Sanctuary spends a lot of time in Miss Reba's, but the women who work their as prostitutes remain largely offstage. At various times Temple, Fonzo and Virgil hear their laughter or the rustle of their clothes. In Chapter 21 they appear as "a plump blonde woman" (192), a woman "in a kimono" leaving "a trail of scent" (194) and a "blonde woman in a red dress" (198).

3754 Unnamed Memphis Prostitute 2

One of the two "ladies, girls" whom Lucius sees at supper in Miss Reba's in The Reivers (106). Lucius distinguishes them by their clothes - one wears "a red dress," and the other is "in pink" - and their age: one is a "girl" and the other is "no longer a girl" (106-07). This is the younger one, who complains about having to be so quiet on Sundays.

3753 Unnamed Memphis Prostitute 1

One of the two "ladies, girls" whom Lucius sees at supper in Miss Reba's in The Reivers (106). Lucius distinguishes them by their clothes - one wears "a red dress," and the other is "in pink" - and their age: one is a "girl" and the other is "no longer a girl" (106-07). This is "the older one," whom Lucius feels a kind of pity for: "There was something wrong about her . . . She was alone. . . . she shouldn't have had to be here, alone, to have to go through this" (107). Exactly what the 11-year-old Lucius means by "this" is not specified, but Mr.

594 Unnamed Memphis Preacher

In "Vendee" and again in the chapter with that name in The Unvanquished Bayard says that this minister is "from Memphis or somewhere," and describes him as a "big refugeeing preacher with his book already open" standing in the cemetery with a slave "holding an umbrella over him" (97, 156). Mrs. Compson and other Jefferson townspeople have asked him to officiate at Granny's funeral, presumably because of her status as both an Episcopalian and a member of the local aristocracy.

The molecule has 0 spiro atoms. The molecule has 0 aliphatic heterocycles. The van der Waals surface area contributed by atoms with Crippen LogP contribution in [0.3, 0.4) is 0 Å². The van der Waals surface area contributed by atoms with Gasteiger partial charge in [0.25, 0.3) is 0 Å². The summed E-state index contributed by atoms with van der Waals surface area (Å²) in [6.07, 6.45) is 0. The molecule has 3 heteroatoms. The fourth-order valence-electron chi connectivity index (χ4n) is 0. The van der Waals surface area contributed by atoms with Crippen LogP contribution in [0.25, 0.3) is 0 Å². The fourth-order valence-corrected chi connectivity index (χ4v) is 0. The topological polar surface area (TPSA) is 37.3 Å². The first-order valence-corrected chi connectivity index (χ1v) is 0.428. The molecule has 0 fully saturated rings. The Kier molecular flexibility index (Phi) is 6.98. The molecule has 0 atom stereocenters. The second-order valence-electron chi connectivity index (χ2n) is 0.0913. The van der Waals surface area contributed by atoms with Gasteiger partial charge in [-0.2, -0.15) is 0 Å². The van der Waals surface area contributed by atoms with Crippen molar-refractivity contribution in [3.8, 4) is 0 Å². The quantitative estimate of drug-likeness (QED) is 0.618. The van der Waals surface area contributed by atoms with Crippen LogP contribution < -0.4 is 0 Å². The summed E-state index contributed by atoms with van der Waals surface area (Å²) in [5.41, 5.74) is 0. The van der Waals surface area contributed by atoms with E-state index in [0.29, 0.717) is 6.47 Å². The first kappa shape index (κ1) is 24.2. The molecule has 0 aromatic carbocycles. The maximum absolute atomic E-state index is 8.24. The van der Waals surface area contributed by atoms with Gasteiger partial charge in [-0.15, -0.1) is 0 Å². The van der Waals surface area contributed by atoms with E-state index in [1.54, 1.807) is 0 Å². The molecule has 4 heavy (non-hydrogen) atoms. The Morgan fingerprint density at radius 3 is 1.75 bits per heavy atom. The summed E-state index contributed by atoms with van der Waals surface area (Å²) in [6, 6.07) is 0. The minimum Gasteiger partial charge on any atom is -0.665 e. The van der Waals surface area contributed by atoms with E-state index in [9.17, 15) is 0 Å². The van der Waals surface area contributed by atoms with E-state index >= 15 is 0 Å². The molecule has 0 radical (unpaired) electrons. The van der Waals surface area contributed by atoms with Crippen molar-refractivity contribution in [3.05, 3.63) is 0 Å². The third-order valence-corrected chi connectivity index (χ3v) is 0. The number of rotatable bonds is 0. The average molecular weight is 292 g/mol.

1125 Unnamed Memphis Policeman 4

On their way through the streets to the railroad depot the adventurers in The Reivers are questioned by a policeman who "knew Miss Corrie" and "apparently" Sam Caldwell as well (138). He lets them proceed without incident.

1364 Unnamed Memphis Policeman 3

In The Mansion this is the policeman who drives Mink out of the train station in Memphis; he is "not in uniform," and much more aggressive than the policeman who drove Mink out of the park (318).

1363 Unnamed Memphis Policeman 2

In The Mansion this police officer makes Mink move from the bench at Court Square, but also gives him fifty cents so he can "find a bed" (316).

593 Unnamed Memphis Policeman 1

This policeman makes a fleeting appearance in Sanctuary when he shouts at Popeye as he speeds past driving Temple through Memphis to the Grotto club.

863 Unnamed Memphis Police 4

In The Mansion Miss Reba and her pimp have to "pay off" the "cops" in order to stay in business (80, 81).

421 Unnamed Memphis Police 3

In the short story "Gold Is Not Always," and also in the revised version of the story in Go Down, Moses, Roth Edmonds expects to find evidence that his missing mule has been loaded into a truck and taken to Memphis, an so intends to report her as stolen to the Jefferson sheriff and the Memphis police.